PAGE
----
By Taras Klochko, Espreso.TV, April 29
The Kremlin is more likely to insist on the illegitimacy of the presidential elections in Ukraine in the event there is no pro-Russian candidate. Oleh Tsarov’s withdrawal from the race and a similar declaration expected from Mykhaylo Dobkin are the first steps in this direction.
Today the pro-Russian candidate Oleh Tsarov announced his decision to withdraw from the presidential election, citing fears for his life and his inability to visit the capital, where he claims Right Sector fighters are lying in wait. At the same time, Tsarov recommended that other candidates who live in the Southeast do the same.
Mykhaylo Dobkin immediately responded to his colleague’s appeal and announced that the decision on his own possible withdrawal would be made by the political council of the Party of Regions in the near future. Dobkin explained his intentions the same way as Tsarov, referring to a recent incident with a blocked plane in Kherson. According to the front man for the Party of Regions, he is being forced to withdraw from the elections, and the elections are being disrupted in various ways.
In fact, the non-participation of the pro-Russian candidates falls in line perfectly with Kremlin’s pronouncements about the illegitimacy of the elections in Ukraine. According to Putin’s logic, elections without pro-Russian candidates are “elections without elections.” How could he avoid proclaiming once again that the “Kyiv junta doesn’t hear the Southeast”?
However, Russia understands one thing perfectly — that the most Dobkin can accomplish in the elections is to embarrass himself completely, attaining at best the fourth or, more likely, the fifth place, in competition with the Communist Party leader Petro Symonenko. The possibility of Dobkin’s participation in the second round is not even discussed, and in the struggle for the “bronze medal,” Dobkin is clearly inferior to his former party colleague Serhiy Tihipko.
The only regions where Dobkin can expect a more or less acceptable outcome consist of his native Kharkiv Oblast and the Donetsk and Luhansk oblasts. However, even here he can only hope for a clear victory. In Kharkiv, the standing of his recent opposition has always been quite strong, thanks partly to the current minister of internal affairs and former governor Arseniy Avakov. And the victory of Dobkin’s longtime henchman Hennadiy Kernes in the mayoral elections in Kharkiv could be called more questionable than certain from the point of view of legality. Besides, Kernes will not be able to manage his campaign now because of his injury . In the Luhansk Oblast, the “gas industry,” which is in a good position, has two candidates: Yuriy Boyko and conditionally Serhiy Tihipko. Therefore, Dobkin should not expect an easy ride.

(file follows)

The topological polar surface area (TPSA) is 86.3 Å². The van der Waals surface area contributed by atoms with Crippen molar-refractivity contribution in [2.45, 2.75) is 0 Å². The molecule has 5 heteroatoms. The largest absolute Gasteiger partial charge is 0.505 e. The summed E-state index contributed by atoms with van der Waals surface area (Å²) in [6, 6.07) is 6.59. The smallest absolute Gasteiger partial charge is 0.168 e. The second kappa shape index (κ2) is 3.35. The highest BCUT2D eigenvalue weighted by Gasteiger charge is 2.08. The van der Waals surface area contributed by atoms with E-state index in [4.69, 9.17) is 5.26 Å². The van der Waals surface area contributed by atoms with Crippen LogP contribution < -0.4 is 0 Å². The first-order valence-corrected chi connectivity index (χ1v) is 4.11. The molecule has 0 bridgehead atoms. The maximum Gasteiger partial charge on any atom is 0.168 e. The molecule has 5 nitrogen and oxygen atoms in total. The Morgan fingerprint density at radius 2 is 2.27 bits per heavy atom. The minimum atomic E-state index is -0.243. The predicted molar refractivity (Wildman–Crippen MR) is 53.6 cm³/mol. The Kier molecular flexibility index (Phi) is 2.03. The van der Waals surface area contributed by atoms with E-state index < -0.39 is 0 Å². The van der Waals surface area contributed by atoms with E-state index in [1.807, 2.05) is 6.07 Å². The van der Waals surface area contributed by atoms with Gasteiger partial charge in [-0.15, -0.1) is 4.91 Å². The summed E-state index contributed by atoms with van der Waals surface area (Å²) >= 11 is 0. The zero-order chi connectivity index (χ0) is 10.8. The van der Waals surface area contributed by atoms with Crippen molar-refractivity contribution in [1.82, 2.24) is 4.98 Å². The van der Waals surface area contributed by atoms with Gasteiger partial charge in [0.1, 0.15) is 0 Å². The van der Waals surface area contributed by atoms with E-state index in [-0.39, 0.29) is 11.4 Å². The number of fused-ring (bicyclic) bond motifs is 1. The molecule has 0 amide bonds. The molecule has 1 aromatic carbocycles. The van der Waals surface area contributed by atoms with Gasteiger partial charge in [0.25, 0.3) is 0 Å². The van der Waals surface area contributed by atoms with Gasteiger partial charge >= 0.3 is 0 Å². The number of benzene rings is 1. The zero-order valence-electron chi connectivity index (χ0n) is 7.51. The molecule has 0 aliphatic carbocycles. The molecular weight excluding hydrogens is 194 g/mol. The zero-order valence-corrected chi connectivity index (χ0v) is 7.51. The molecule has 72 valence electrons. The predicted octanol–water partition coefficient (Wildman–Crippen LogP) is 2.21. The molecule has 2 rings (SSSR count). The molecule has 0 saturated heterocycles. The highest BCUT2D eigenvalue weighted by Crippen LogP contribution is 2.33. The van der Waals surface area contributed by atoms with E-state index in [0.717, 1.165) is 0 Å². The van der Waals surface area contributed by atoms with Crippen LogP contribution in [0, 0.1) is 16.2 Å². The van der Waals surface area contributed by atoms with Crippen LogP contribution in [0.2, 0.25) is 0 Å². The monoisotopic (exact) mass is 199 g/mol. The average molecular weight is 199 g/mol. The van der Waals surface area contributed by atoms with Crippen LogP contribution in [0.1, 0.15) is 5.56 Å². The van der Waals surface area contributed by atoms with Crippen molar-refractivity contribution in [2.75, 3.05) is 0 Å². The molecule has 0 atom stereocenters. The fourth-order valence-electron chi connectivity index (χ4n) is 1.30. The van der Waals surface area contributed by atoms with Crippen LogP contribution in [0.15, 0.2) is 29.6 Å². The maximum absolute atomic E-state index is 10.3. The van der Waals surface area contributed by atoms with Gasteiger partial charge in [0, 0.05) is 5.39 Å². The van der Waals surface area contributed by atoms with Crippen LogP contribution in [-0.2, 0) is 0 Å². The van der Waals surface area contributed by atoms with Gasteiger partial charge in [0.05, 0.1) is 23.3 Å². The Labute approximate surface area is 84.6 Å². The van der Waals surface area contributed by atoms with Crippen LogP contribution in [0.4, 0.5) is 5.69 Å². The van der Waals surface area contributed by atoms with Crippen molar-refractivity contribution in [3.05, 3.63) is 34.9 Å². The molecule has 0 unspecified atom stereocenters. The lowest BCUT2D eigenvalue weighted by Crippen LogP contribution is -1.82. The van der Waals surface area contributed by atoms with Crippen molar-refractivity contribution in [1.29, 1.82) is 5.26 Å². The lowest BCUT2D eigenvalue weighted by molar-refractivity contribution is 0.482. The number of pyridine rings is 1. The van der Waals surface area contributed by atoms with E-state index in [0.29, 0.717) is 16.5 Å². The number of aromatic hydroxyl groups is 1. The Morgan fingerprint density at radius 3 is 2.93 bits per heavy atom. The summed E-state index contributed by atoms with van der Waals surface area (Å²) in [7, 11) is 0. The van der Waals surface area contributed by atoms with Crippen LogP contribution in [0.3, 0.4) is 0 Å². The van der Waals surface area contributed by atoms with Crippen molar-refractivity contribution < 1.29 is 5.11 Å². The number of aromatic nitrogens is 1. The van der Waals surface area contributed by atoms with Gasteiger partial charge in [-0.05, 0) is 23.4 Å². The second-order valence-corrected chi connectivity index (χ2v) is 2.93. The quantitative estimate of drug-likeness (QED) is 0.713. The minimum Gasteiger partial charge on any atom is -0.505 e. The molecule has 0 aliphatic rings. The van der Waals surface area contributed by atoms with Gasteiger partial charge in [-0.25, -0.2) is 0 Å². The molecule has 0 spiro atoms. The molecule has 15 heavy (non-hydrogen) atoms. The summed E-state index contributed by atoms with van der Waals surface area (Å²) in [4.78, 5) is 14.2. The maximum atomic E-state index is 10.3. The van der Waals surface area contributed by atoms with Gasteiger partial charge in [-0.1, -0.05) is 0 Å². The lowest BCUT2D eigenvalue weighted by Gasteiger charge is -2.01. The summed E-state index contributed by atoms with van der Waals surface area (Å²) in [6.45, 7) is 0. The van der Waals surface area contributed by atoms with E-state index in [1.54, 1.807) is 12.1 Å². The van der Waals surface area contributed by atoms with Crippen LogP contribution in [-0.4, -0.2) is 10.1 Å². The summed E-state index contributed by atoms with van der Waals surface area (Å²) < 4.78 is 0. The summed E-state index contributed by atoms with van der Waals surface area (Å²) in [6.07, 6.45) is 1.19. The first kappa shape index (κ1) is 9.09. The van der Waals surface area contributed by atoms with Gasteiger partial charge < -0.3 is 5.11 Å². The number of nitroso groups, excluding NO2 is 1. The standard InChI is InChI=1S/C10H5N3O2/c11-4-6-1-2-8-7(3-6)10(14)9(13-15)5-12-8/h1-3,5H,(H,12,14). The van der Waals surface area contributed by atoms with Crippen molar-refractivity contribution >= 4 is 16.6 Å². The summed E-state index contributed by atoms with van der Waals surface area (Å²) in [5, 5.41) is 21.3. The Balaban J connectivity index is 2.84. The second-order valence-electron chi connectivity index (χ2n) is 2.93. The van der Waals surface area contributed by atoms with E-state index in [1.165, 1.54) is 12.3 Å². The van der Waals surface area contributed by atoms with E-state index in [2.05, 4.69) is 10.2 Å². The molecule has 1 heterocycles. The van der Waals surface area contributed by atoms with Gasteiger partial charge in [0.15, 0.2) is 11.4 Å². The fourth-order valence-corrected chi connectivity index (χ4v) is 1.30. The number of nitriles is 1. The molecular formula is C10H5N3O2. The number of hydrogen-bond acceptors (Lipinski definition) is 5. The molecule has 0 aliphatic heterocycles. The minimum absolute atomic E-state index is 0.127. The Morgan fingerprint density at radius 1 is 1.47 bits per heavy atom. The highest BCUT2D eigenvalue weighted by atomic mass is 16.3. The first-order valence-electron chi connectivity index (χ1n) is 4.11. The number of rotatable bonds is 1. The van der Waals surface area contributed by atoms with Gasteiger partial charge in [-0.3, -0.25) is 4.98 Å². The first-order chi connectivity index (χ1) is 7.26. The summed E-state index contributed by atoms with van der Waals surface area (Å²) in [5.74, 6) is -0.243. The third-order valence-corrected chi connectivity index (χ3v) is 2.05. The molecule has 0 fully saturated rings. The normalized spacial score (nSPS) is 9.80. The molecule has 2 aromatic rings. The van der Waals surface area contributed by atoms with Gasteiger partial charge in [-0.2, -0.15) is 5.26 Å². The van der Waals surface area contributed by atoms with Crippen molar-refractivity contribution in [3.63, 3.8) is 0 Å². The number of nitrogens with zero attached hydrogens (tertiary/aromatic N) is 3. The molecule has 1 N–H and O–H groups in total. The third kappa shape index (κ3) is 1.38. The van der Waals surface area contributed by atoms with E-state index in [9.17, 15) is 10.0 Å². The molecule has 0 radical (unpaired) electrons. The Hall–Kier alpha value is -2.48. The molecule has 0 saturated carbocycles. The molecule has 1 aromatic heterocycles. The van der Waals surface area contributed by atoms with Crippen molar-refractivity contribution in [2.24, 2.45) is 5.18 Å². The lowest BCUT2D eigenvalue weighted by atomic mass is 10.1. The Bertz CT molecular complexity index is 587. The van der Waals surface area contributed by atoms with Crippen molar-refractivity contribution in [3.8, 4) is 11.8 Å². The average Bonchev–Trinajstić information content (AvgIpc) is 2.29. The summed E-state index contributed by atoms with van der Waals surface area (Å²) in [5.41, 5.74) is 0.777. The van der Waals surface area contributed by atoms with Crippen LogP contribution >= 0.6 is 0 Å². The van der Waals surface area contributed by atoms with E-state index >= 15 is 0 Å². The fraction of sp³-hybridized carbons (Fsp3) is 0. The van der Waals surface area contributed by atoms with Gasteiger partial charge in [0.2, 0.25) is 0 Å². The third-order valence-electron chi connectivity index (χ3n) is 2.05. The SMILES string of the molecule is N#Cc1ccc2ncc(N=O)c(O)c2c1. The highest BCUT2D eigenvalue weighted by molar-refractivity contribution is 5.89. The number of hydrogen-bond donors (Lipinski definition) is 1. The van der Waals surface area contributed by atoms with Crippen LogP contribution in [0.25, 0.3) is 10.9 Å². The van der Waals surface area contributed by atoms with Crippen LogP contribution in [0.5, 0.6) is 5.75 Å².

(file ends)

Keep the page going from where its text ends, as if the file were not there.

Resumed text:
Regarding the Mykolayiv, Kherson, Odesa, Zaporizhzhia and Dnipropetrovsk oblasts, the chances of a decent result for Dobkin appear elusive. In these regions the sympathies of pro-Russian voters, who are much smaller in number that in Donbas and Kharkiv, are clearly for the more moderate Tihipko. It’s no wonder that Tihipko appointed as his chief of staff Odesa native Vasyl Iyeremia.
Therefore, in summary, we predict that Dobkin will gather around 5% of the votes and that he faces the likelihood of losing not only to Tihipko but also to the Communist Party leader Petro Symonenko. By placing fifth in the elections, the main pro-Russian candidate will only discredit the idea of the “Russian world” and “Slavic brotherhood.” This is why it’s more convenient for Russia to tell Dobkin to withdraw completely together with Tsarov, which will give Putin all kinds of grounds for discussing the non-recognition of elections while expanding his space for separatist maneuvers in Donbas to support the residents “denied the right to choose.”
Translated by Anna Mostovych